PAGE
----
1976 Republican National Convention

The 1976 Republican National Convention was a United States political convention of the Republican Party that met from August 16 to August 19, 1976, to select the party's nominee for President. Held in Kemper Arena in Kansas City, Missouri, the convention nominated President Gerald Ford for a full term, but only after narrowly defeating a strong challenge from former California Governor Ronald Reagan. The convention also nominated Senator Robert J. Dole of Kansas for Vice President, instead of Vice President Nelson Rockefeller. The keynote address was delivered by Tennessee Senator Howard Baker. Other notable speakers included Minnesota Representative Al Quie, retired Lieutenant Colonel and former Vietnam prisoner of war Raymond Schrump, former Texas Governor John Connally, Providence, Rhode Island mayor Vincent Cianci and Michigan Senator Robert P. Griffin. It is the last national convention by either of the two major parties to feature a seriously contested nomination between candidates.

1976 Republican National Convention
1976 presidential election
Ford and Dole
Date(s)August 16–19, 1976
CityKansas City, Missouri
VenueKemper Arena
Presidential nomineeGerald Ford of Michigan
Vice Presidential nomineeBob Dole of Kansas
Kemper Arena was the site of the 1976 Republican National Convention


Kansas City had not hosted a major party convention since the 1928 Republican National Convention that nominated Herbert Hoover.[1] Its premier venue, Kemper Arena, was diminutive by national standards but it was new, and the city aggressively courted the convention planners of both parties.[1] The Democrats demurred early on, citing a lack of hotel accommodations, but Republicans were more receptive because the city had a reliably enthusiastic base of the party, and "fit the Midwestern image of Jerry Ford".[1]

1976 RNC foam logo
Oversized circular logo mounted on foam used for the 1976 Republican National Convention.

Situation at the opening of the convention

Going into the convention, Ford had won more primary delegates than Reagan, as well as a plurality in popular vote. However, Ford did not have enough delegates to secure the nomination (1,130 delegates were needed to win the presidential nomination), and as the convention opened both candidates were seen as still having a chance to win. Because of this, both Ford and Reagan arrived in Kansas City before the convention opened to woo the remaining uncommitted delegates in an effort to secure the nomination.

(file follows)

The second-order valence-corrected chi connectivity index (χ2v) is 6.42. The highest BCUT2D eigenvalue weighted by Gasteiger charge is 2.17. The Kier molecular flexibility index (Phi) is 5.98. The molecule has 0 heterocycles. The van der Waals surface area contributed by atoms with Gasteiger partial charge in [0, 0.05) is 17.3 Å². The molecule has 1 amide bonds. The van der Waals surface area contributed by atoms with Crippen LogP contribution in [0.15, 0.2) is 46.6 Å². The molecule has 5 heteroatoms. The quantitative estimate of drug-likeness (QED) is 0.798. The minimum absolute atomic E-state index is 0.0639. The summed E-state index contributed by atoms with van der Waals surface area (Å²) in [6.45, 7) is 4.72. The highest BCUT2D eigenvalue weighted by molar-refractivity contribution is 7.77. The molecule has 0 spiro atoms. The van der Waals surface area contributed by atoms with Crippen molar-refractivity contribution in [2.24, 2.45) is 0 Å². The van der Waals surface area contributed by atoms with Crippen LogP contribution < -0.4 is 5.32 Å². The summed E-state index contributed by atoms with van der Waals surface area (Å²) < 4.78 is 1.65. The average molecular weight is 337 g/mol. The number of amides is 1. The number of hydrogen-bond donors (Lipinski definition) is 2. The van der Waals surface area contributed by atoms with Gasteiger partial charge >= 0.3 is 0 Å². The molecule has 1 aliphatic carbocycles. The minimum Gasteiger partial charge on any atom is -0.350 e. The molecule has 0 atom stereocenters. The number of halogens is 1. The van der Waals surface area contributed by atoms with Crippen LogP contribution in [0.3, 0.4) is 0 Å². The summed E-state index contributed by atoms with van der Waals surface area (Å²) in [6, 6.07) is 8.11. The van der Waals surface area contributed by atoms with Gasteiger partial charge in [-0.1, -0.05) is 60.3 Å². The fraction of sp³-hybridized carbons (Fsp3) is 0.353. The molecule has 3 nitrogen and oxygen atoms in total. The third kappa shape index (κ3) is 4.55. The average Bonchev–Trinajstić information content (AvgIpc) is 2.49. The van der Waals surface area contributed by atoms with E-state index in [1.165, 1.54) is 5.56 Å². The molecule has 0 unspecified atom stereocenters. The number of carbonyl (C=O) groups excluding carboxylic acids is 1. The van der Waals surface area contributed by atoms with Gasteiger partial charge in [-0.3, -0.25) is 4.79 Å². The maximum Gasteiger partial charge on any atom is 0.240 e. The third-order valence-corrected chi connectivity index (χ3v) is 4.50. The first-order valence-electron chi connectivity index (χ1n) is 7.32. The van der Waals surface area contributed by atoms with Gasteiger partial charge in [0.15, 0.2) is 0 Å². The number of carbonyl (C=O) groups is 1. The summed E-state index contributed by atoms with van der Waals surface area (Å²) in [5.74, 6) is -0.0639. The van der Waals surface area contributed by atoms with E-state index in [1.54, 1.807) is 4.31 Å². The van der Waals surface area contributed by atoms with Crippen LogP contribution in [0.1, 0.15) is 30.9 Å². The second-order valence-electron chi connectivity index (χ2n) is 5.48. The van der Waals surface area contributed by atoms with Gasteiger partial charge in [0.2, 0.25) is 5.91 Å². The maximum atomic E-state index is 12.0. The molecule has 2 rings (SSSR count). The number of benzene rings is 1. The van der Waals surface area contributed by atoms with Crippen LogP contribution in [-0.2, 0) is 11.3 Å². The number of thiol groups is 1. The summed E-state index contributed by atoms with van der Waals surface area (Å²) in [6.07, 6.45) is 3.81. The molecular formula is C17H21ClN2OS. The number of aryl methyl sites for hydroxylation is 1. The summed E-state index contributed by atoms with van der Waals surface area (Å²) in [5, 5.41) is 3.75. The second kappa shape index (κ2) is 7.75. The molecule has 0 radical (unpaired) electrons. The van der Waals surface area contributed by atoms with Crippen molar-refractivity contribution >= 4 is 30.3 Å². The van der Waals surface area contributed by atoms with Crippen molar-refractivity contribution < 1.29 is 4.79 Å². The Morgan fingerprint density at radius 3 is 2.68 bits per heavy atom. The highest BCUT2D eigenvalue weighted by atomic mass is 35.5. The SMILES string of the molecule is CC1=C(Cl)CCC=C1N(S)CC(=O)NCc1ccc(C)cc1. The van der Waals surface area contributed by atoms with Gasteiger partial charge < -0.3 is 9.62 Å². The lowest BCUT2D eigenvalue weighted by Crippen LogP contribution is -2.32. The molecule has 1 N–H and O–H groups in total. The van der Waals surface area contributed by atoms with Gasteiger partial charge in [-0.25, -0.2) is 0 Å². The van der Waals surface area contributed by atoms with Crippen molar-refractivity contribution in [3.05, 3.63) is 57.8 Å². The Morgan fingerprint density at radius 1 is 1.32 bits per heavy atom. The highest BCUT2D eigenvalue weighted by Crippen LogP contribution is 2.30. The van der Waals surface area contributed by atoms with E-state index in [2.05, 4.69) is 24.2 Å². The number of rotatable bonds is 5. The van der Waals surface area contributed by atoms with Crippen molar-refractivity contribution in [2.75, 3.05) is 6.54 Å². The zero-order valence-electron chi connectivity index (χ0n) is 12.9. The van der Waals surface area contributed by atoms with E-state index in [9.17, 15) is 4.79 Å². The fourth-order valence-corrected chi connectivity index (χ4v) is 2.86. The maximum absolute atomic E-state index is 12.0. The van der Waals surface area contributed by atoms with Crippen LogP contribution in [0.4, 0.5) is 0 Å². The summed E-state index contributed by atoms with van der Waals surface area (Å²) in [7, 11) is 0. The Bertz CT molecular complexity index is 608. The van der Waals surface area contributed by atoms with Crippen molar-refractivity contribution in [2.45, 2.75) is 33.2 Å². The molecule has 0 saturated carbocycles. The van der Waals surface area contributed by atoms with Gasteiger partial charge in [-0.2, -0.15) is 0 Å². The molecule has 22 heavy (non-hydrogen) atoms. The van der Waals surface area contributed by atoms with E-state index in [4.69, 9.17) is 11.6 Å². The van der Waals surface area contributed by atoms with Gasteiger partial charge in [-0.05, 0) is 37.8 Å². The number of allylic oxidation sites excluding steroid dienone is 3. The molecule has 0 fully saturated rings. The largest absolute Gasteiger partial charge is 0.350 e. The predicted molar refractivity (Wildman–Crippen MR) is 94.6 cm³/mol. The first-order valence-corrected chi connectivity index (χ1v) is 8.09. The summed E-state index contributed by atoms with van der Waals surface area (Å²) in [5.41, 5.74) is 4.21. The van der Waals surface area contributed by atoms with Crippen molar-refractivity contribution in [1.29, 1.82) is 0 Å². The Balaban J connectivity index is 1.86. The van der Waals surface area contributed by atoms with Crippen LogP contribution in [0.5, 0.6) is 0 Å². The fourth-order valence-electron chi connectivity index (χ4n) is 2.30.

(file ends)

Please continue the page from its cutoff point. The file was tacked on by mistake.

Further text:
Reagan benefited from his highly committed delegates, notably "Reagan's Raiders" of the Texas delegation. They and other conservative Western and Southern delegates particularly faulted the Ford Administration's foreign policy of détente towards the Soviet Union, criticizing his signing of the Helsinki Accords and indirectly blaming him for the April 1975 Fall of Saigon.

The pro-Reagan Texas delegates worked hard to persuade delegates from other states to support Reagan.

Ford, meanwhile, used all of the perks and patronage of the presidency to win over wavering delegates, including trips aboard Air Force One and personal meetings with Ford himself. White House Chief of Staff Dick Cheney proved to be an important figure in working to build support among those state delegations on the fence between Ford and Reagan, including the Mississippi delegation. White House political advisor Harry Dent also played a central role in helping President Ford work with the state delegations, who met with Ford and his aides in a Presidential office set up on-site at the convention in Kansas City.

Headlines during the Republican convention in Kansas City hinted at the still-simmering debates within the rank-and-file of the Republicans as to whether or not a new party might be formed out of the weaknesses of the Republicans. "Conservatives Seek a New Party if Reagan Loses," The Chicago Tribune's Wednesday, August 18, 1976 headlines told readers during the Kansas City convention, which quoted both White House aides as well as critics in the Republican Party who debated the possibility of a new party emerging out of that year's division in the Republican ranks.

Newspaper headlines also told the story of the uncommitted delegates whose "wavering" at the convention made them the focus of both the Ford and the Reagan camps. "New 'Stars' Stealing GOP Show," The Chicago Tribune's Wednesday, August 18, 1976 headlines told readers. Estimates ranged from 93 to as many as 115 delegates uncommitted at the time of the convention. The largest block of uncommitted delegates were from Mississippi and another block were from Illinois' delegation.

Wednesday, August 18, 1976 saw the uncommitted delegates break on the 1st ballot for President Gerald Ford, who won the nomination on the 1st roll call of delegates by a vote of 1,187-1,070.

Richard Schweiker gambit and the search for an alternative

Reagan had promised, if nominated, to name Senator Richard Schweiker of Pennsylvania as his running mate, in a bid to attract liberals and centrists in the party. This move backfired, however, as many conservatives (such as Senator Jesse Helms) were infuriated by Reagan's choice of the "liberal" Schweiker, while few moderate delegates switched to Reagan. Helms promptly began a movement to draft Conservative Senator James L. Buckley of New York as the presidential nominee.